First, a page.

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Utah's congressmen voted against resolution calling for Pence to invoke 25th Amendment

Speaker of the House Nancy Pelosi, D-Calif., and Vice President Mike Pence talk before a joint session of the House and Senate convenes to count the Electoral College votes cast in November's election, at the Capitol in Washington, Wednesday, Jan. 6, 2021. (AP Photo/J. Scott Applewhite)

All four of Utah's congressmen voted against a resolution Tuesday calling on Vice President Mike Pence to invoke the 25th Amendment to remove President Donald Trump from office.

The resolution passed with a 223-205 vote, but Pence declined to take action, telling House Speaker Nancy Pelosi in a letter that it is "time to unite our country as we prepare to inaugurate President-elect Joe Biden."

The House of Representatives voted to impeach the president Wednesday, making him the first president in U.S. history to be impeached twice.

Rep. Burgess Owens (R-UT04) released the following statement:

With only seven days until President-elect Biden takes office, any debate on impeachment will not only deepen the divide, it will also be rushed, purely political, and distract from the unprecedented challenges facing Utah families. The articles raise serious Constitutional questions that deserve a full hearing and considerable debate, a lengthy task that will delay the next administration's ability to move forward. The constituents in my district want elected officials to get to work and look to the future, and that is what I'm committed to doing.

Rep. John Curtis (R-UT03) introduced a resolution Tuesday to censure Trump for his role in the violent uprising at the U.S. Capitol last week

Curtis and Republican colleagues who submitted the resolution accused the president of attempting to unlawfully overturn the election and violating his oath of office.

"Censuring the President and making it clear that Congress does not support any level of his involvement in the riots nor any attempts to undermine an election is a critical step in holding him accountable as more facts continue to unfold," Curtis wrote on Twitter Tuesday night.

He said in a previous statement that he supports the full impeachment process, but does not support it being rushed. Articles of impeachment were published Monday, giving representatives 48-hours before the final vote.

"I don't see anything that gets in the way of this train. I just don't," Curtis said Tuesday. "I wish, I wish I wish I wish that there was."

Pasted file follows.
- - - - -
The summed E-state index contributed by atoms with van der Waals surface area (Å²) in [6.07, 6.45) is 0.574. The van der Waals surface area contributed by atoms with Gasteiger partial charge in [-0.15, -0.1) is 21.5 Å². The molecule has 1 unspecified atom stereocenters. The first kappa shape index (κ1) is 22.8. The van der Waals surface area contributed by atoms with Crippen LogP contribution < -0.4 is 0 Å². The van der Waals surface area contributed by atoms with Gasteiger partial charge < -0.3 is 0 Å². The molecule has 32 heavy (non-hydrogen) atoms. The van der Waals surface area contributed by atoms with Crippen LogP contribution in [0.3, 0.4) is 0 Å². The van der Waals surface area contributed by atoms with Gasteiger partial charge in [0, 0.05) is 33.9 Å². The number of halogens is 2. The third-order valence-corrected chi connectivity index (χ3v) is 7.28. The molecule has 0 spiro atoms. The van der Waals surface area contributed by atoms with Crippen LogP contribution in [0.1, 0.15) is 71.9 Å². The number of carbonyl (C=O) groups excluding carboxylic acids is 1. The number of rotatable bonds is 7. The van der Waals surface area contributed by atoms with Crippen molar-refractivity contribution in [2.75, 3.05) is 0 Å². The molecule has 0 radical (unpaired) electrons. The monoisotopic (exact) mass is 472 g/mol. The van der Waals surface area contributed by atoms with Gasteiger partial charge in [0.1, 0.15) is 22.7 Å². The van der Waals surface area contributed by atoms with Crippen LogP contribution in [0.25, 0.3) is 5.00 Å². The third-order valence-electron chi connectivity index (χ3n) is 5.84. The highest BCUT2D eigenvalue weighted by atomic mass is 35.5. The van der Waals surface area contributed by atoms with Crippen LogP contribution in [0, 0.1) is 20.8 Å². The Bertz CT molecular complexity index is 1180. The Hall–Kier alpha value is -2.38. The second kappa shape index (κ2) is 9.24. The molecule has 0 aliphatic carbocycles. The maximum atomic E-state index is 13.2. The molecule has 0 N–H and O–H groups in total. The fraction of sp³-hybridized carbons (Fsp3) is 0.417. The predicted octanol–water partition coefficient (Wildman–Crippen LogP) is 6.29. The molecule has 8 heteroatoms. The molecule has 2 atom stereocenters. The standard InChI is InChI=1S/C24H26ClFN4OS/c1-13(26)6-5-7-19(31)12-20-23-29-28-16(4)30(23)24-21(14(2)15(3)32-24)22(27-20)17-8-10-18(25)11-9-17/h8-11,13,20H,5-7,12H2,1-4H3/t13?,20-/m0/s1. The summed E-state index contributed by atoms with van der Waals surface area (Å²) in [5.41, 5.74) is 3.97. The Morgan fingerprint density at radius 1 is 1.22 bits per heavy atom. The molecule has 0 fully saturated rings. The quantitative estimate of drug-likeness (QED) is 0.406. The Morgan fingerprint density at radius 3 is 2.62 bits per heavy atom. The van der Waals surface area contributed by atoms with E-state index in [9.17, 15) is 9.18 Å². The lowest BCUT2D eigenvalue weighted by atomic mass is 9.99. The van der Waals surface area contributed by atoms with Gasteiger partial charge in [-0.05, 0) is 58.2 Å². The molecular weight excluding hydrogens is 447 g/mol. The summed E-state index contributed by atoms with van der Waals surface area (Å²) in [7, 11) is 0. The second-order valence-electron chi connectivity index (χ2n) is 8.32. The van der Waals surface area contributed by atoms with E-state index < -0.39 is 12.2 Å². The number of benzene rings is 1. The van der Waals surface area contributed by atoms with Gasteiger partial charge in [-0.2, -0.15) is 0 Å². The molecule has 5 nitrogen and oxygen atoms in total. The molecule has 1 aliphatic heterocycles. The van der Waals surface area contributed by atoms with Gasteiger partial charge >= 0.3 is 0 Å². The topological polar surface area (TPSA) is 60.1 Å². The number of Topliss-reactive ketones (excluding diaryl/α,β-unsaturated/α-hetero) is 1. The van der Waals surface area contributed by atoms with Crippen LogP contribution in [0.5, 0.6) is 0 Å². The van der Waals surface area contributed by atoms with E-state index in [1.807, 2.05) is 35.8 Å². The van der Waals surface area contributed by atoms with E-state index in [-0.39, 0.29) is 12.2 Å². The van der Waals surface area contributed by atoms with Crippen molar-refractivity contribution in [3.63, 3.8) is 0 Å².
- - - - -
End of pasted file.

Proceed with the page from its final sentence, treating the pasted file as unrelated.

I tell you, I pitched myself on both sides of this vote and both sides give me a pit in my stomach that just makes me sick. And I think a lot of my colleagues feel that way. This is one where it's just, there's just no good a path forward here.

Curtis said Wednesday during an interview he will vote against impeachment because of the "rushed" process. All of Utah's delegation voted against impeachment Wednesday afternoon.

All four congressmen, however, condemned the violent siege of the Capitol by the mob of loyal Trump supporters.

Rep. Chris Stewart (R-UT02) called the chaos a “tragedy” and “sad stain” on the country. Though he said he did not know how much President Trump was to blame for the melee, Stewart told 2News “there’s no question he made it worse.”

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Newly-elected Rep. Blake Moore (R-UT01) released the following statement, in part, after the riot:

This week, I was thrilled to be sworn in to the U.S. House of Representatives and join my colleagues as we seek to protect and defend the Constitution. But I was greatly saddened and troubled by the assault on the United States Capitol yesterday, and I urge the American people to unite and help usher in a peaceful transfer of power. Violence and intimidation against the Legislative Branch are unacceptable and un-American.

It is clear to me that each and every one of my Republican colleagues is firmly committed to election integrity. Our union functions and thrives because the people’s votes are fairly counted, and we were dismayed by reports of fraudulent activity during the 2020 presidential election. Every abuse must be thoroughly investigated, and I will support legislation to safeguard our elections so that all Americans can trust the security of our democracy...

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Our determination to abide by the Constitution no matter the outcome is what makes us strong; and respecting the balance of power in our system of government will ultimately reward us. Adherence to our founding document and our commitment to aspirational, pro-growth, and inclusive policies are the reasons we won so many House seats in 2020 and it is how we will take back the majority in 2022.

I could not in principle object or vote to agree to the objection, but I promise that I will fight for every American’s voice to be heard and every voter to have trust in our system."

President-elect Joe Biden and Vice President-elect Kamala Harris are set to be sworn into office on Wednesday, Jan. 20.

This article has been updated to reflect new information about the outcome of the House impeachment vote.